Posting in a hurry today but just had to get this up on the blog. After I posted the other day debunking the myth that Italian Vin Santo and Greek Vinsanto are related in any other way beyond a homonymical coincidence, the chief enologist at Boutari (whose social media project is managed by me), Yannis Voyatzis, express-mailed me a wonderful volume on the wines of Santorini, which (literally) just arrived. In it, I found this wonderful reproduction of a map, printed in 1576 by a Venetian printer. As you can see above and in the detail below, in late 16th-century Venice, the Venetian name of the island Santorini was already well-established.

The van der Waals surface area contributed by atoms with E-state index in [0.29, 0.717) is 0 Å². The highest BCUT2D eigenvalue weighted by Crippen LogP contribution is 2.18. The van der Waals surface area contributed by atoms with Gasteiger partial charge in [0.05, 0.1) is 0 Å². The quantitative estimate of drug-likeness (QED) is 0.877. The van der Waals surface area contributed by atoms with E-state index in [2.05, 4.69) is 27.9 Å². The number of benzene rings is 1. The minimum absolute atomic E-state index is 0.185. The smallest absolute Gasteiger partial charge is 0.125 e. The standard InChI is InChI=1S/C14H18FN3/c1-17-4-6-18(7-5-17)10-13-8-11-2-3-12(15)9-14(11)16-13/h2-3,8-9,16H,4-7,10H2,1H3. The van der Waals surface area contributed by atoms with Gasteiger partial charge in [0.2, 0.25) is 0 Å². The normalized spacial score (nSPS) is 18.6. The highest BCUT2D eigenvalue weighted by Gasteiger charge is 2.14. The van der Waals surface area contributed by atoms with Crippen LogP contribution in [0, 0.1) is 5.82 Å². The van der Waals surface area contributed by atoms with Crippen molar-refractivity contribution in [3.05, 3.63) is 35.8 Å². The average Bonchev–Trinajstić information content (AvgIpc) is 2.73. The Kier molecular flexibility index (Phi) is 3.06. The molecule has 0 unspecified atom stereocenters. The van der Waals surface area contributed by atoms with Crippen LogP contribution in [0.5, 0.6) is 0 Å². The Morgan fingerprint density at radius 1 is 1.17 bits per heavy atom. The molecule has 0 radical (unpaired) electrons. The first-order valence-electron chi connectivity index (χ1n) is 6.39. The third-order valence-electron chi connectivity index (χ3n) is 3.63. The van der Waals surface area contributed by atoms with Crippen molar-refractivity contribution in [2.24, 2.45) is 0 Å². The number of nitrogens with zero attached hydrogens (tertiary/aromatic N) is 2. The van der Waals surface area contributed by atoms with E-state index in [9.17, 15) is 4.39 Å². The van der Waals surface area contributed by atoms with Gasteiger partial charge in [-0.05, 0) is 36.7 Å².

But more importantly, you can see that the name Santo Erini was still prevalent.
I believe that this supports my theory that the Greek appellation name Vinsanto comes from Vin[o di] Santo[erini].
I’ll have a great deal to say about this in an upcoming post. Early Venetian printing was one of the subjects of my doctoral thesis and I think I’ll have some interesting insights for the philologically inclined among us.
I’m super slammed with work today but just had to share this find asap.
Is this better than the Da Vinci Code OR WHAT???!!!! :-)